Link video from YouTube or Vimeo
Link narration or sound with SoundCloud
Add text images or animated gifs
Create quizzes, track completion dates and progress
Silence fell as Chris Rosso, Global Manager of Instructional Design and Learning Platforms, NIKE, Inc. took the stage. Chris quickly engaged us by asking questions:
Is the LMS Dead?
What does an LMS do in theory?
Do you love your LMS?
For NIKE, their Learning Management System (LMS) is the tool by which the student takes training and the way the instructional design team manages the training.
Chris pointed out that LMS systems use outdated standards originally created for the military. The audience pointed out another flaw; most LMS systems were originally designed to emulate classroom training.
Chris said his instructional design team finds it helpful to divide learners into three age groups:
25 to 50
The differences lie in the top and bottom groups. Those over 50 are likely to use the LMS due to a strong need for formal instruction. Those under 25 use so many online tools that they find it painful to enter the LMS to take an hour-long course.
Chris quickly pointed out these ideas do not apply to time-driven compliance courses, for example, a government-mandated sexual harassment course. The concepts do apply to any program where learner motivation is essential.
Chris challenged us to think about how all of us learn. Text messaging, social media and direct searches are common tools today.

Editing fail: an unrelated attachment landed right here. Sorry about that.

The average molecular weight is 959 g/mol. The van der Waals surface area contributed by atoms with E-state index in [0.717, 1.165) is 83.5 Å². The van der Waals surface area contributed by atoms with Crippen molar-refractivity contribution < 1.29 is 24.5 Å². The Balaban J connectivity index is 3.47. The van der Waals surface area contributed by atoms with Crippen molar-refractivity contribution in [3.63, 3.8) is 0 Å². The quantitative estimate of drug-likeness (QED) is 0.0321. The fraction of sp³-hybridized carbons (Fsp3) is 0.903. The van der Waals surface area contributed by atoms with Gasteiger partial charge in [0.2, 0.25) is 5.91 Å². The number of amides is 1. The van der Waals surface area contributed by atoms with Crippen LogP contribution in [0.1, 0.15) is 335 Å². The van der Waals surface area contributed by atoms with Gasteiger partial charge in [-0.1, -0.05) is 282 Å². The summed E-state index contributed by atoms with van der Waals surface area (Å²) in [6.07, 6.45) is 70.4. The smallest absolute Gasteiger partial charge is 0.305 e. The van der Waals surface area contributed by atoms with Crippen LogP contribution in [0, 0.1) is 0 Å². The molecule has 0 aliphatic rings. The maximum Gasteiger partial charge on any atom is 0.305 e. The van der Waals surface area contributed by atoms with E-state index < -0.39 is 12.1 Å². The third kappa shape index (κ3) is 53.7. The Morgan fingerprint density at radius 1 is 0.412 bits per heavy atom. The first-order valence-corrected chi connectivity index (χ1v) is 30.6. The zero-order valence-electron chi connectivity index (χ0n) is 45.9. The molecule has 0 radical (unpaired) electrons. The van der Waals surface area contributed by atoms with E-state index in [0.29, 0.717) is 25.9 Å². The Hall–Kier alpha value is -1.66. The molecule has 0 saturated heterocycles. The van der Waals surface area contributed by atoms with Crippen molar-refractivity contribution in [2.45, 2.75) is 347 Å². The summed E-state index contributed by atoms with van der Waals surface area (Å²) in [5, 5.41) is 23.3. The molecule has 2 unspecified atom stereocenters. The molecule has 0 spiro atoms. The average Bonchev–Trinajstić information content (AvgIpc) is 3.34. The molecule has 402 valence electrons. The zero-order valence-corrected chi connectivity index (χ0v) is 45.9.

Chris encouraged us to use our creativity to envision new ways to motivate learners to use the LMS. One solution might be to present three different ways to do a course; another might be to chop up a long video into short segments. The audience offered up ideas: wikis, social media or internet assignments.
Chris showed us solutions that supplement legacy LMS with new Learning Reporting Systems (LRS) plus applications that track ongoing employee performance.
Chris strongly believes “We should measure what they do, not completion.” Do we really care if a learner spends two hours in a course?
Thanks to the speakers and audience for another thought-provoking session at PDXEdTech!
One size of training does not fit all. Adult learning styles are as different as apples and oranges. Does your training program provide enough of the auditory, visual and hands-on elements needed to fit the learner’s individual style?
Think of how you, your friends and family learn. Do you love to watch videos to learn? Know anybody who likes to push the buttons on their new gadgets? Have you met people who love sharing what they learned? Do you know someone who shuts down when you verbally give them directions?